Internal Controls for E-Commerce
As e-commerce evolves, businesses must maintain internal controls that ensure the integrity of information and the security of assets. The basic rules still apply: The cost of controls should be evaluated against the benefits that accrue to the business. Electronic signatures, which often incorporate eneryption technology, provide the basis for many controls viewed as neccessary in an electronic enironment. Techniques that use some form of ublic key eneryption along with private key (symmetric) energyption appear to provide control of the risks of authentication, nonrepudiation, and security where risks are greatest. Other controls may be more appropriate for environments involving lesser risks.
The concepts of internal control are independent of any single technology, but the implementation of controls must embody changing technology. The Internet now allows business-critical information to be transmitted over an electronic medium. Often, documents require a signature that is reliable and verifiable and binding to both parties. Many of the traditional risks of business are changing, and entities are expected to control those risks. Accountants and auditors recognize that the purposes of internal control are to
* provide cost-effective safeguards against unauthorized access to or use of assets,
* ensure that financial records and accounts are sufficiently reliable for reporting, and
* ascertain compliance with applicable laws and regulations.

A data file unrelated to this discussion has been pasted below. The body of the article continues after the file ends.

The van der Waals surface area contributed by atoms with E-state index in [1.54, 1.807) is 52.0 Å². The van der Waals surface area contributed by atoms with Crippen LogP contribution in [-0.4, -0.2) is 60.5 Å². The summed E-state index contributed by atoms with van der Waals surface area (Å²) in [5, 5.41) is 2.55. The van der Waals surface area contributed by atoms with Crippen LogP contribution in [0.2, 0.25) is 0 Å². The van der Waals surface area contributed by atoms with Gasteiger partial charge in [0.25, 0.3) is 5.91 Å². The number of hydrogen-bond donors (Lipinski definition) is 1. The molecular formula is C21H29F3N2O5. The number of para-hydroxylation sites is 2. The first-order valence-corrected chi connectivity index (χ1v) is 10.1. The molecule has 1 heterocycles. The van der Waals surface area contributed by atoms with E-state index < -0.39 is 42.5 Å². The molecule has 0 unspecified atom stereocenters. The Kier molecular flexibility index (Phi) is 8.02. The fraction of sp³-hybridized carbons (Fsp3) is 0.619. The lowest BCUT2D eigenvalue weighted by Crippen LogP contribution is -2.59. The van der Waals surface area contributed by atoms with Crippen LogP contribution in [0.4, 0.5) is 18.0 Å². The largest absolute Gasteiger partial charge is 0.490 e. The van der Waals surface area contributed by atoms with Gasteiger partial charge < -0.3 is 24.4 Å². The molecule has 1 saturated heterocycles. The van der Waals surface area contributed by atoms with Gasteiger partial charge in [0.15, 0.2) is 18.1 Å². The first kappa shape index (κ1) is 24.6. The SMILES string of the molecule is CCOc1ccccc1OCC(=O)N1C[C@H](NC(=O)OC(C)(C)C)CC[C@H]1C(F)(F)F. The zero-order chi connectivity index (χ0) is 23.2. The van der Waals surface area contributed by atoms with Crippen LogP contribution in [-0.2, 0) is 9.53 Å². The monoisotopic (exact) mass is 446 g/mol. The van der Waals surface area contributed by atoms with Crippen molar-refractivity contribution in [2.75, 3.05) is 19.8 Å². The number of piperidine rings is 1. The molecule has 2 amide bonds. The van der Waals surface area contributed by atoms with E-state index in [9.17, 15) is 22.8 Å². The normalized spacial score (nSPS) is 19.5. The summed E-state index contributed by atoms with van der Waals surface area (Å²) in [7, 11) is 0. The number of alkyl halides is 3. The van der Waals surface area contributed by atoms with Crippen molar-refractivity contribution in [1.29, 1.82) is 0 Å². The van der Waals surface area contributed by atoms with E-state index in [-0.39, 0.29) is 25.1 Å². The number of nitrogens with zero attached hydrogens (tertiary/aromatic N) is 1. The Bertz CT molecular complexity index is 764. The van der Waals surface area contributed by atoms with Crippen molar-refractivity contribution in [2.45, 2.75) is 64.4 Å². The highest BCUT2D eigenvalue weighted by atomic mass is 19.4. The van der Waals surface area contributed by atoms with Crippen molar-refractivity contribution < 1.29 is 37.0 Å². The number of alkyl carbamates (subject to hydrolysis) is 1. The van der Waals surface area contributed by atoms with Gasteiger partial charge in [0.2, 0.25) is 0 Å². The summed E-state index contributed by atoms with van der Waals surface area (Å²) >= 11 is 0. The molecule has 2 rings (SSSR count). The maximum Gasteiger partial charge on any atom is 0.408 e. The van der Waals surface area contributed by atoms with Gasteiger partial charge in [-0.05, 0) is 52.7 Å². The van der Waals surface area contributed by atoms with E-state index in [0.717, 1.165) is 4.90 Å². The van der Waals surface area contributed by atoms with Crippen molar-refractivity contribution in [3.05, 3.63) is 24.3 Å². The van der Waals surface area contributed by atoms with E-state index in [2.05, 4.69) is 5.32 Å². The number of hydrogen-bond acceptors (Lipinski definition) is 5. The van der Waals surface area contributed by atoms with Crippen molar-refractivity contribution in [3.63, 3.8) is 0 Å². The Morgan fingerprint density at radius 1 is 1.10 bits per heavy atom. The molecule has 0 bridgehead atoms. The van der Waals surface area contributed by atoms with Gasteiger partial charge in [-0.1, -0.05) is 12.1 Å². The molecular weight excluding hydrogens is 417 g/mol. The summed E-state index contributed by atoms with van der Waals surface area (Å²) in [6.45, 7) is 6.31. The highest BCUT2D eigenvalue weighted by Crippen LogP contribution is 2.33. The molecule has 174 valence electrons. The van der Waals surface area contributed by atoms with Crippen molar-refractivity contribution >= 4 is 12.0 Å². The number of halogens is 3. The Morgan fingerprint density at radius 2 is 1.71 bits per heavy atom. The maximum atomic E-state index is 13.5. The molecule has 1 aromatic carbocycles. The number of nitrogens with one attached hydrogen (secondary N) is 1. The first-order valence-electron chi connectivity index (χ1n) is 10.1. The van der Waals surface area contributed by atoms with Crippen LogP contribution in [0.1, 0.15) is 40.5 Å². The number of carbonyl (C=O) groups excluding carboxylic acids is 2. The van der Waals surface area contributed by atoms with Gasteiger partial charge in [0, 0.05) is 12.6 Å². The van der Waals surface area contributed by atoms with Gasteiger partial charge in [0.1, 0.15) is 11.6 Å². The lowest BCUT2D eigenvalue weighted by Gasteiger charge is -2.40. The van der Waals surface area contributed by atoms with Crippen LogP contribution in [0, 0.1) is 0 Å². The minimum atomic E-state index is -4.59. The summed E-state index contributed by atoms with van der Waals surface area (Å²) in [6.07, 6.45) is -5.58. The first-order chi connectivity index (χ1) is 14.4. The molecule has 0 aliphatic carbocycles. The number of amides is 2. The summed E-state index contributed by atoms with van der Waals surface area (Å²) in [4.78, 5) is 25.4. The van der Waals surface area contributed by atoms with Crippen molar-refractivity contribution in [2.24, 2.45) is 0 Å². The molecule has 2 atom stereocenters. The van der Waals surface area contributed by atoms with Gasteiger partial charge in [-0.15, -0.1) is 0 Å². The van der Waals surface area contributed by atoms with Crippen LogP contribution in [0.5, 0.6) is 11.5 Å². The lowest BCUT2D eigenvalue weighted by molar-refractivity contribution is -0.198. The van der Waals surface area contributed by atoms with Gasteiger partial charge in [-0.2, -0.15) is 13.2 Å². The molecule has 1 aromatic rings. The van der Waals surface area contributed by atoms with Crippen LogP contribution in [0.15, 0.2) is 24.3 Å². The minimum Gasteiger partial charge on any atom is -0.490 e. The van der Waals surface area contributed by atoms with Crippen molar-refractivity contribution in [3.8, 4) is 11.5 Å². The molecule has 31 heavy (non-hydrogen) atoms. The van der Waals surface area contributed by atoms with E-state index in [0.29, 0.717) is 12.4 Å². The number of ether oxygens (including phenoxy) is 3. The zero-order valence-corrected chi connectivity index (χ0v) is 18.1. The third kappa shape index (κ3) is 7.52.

The fundamental nature of internal control requires that controls are cost effective-even though benefits can be difficult to quantify. Although matching the best control to the risk of loss is often difficult, cost/benefit imperatives remain important in designing and evaluating the control process.
Although e-commerce can encompass a wide range of electronic transactions, the expected growth in consumer online sales from $4.5 billion in 1998 to $35 billion in 2002 provides a benchmark-nearly 700%-of expected growth for the entire sector. As a sign of the government's position, on June 30, 2000, President Clinton signed the Electronic Signatures in Global and National Commerce Act, which provides that electronic records and related electronic signatures are not to be denied legal validity or enforceability merely because they are in electronic form.
Such explosive growth in electronic transactions will place a tremendous burden on control systems to assure the integrity of the transaction process. New risks have emerged, along with a demand for a reconsideration of available controls.
Conducting business in cyberspace entails the traditional risks of sales and contracting plus new risks unique to the electronic environment. Some risks result from the physical separation of customers from goods and services providers; other risks result from the lack of paper documentation. The following risks require closer consideration:
Authentication. Just as manual, handwritten signatures have traditionally proven authenticity, electronic signatures are used for the same purpose: to assure the approval of an authorized individual. Certain technologies used in electronic signatures can even offer higher levels of confidence than the handwritten signature; however, the further risks of nonrepudiation and security must also be addressed.
Nonrepudiation. It is imperative that neither party to a sale or contract can claim that the "agreement" is not what was agreed to. For example, the traditional contract law in the Statute of Frauds identifies situations in which a contract must be in writing to be enforceable. The common-law parol evidence rule provides that a written agreement dominates any preliminary, informal, or oral understanding. Although disputes can arise, the signed and dated copies of documents held by each party have traditionally provided evidence to judge the validity of conflicting claims. …